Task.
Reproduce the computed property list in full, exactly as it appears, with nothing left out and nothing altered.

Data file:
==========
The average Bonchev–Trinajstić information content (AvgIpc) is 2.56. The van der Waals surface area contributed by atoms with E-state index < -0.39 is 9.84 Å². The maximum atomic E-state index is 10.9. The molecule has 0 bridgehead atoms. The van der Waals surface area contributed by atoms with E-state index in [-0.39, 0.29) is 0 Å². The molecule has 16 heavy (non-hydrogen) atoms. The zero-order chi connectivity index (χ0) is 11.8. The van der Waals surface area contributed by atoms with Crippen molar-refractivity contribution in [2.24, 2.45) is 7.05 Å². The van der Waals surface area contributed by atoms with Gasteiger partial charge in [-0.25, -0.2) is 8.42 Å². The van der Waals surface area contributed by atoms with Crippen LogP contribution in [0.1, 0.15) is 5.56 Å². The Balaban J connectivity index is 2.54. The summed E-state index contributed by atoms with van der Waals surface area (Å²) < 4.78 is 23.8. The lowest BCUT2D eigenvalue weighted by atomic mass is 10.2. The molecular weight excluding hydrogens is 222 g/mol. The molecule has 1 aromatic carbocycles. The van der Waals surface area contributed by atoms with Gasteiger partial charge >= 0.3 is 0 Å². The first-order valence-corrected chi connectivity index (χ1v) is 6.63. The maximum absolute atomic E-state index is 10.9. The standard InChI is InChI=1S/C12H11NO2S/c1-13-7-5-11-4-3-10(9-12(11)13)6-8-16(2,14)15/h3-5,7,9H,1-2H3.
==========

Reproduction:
The average Bonchev–Trinajstić information content (AvgIpc) is 2.56. The van der Waals surface area contributed by atoms with E-state index < -0.39 is 9.84 Å². The maximum atomic E-state index is 10.9. The molecule has 0 bridgehead atoms. The van der Waals surface area contributed by atoms with E-state index in [-0.39, 0.29) is 0 Å². The molecule has 16 heavy (non-hydrogen) atoms. The zero-order chi connectivity index (χ0) is 11.8. The van der Waals surface area contributed by atoms with Crippen molar-refractivity contribution in [2.24, 2.45) is 7.05 Å². The van der Waals surface area contributed by atoms with Gasteiger partial charge in [-0.25, -0.2) is 8.42 Å². The van der Waals surface area contributed by atoms with Crippen LogP contribution in [0.1, 0.15) is 5.56 Å². The Balaban J connectivity index is 2.54. The summed E-state index contributed by atoms with van der Waals surface area (Å²) < 4.78 is 23.8. The lowest BCUT2D eigenvalue weighted by atomic mass is 10.2. The molecular weight excluding hydrogens is 222 g/mol. The molecule has 1 aromatic carbocycles. The van der Waals surface area contributed by atoms with Gasteiger partial charge >= 0.3 is 0 Å². The first-order valence-corrected chi connectivity index (χ1v) is 6.63. The maximum absolute atomic E-state index is 10.9. The standard InChI is InChI=1S/C12H11NO2S/c1-13-7-5-11-4-3-10(9-12(11)13)6-8-16(2,14)15/h3-5,7,9H,1-2H3.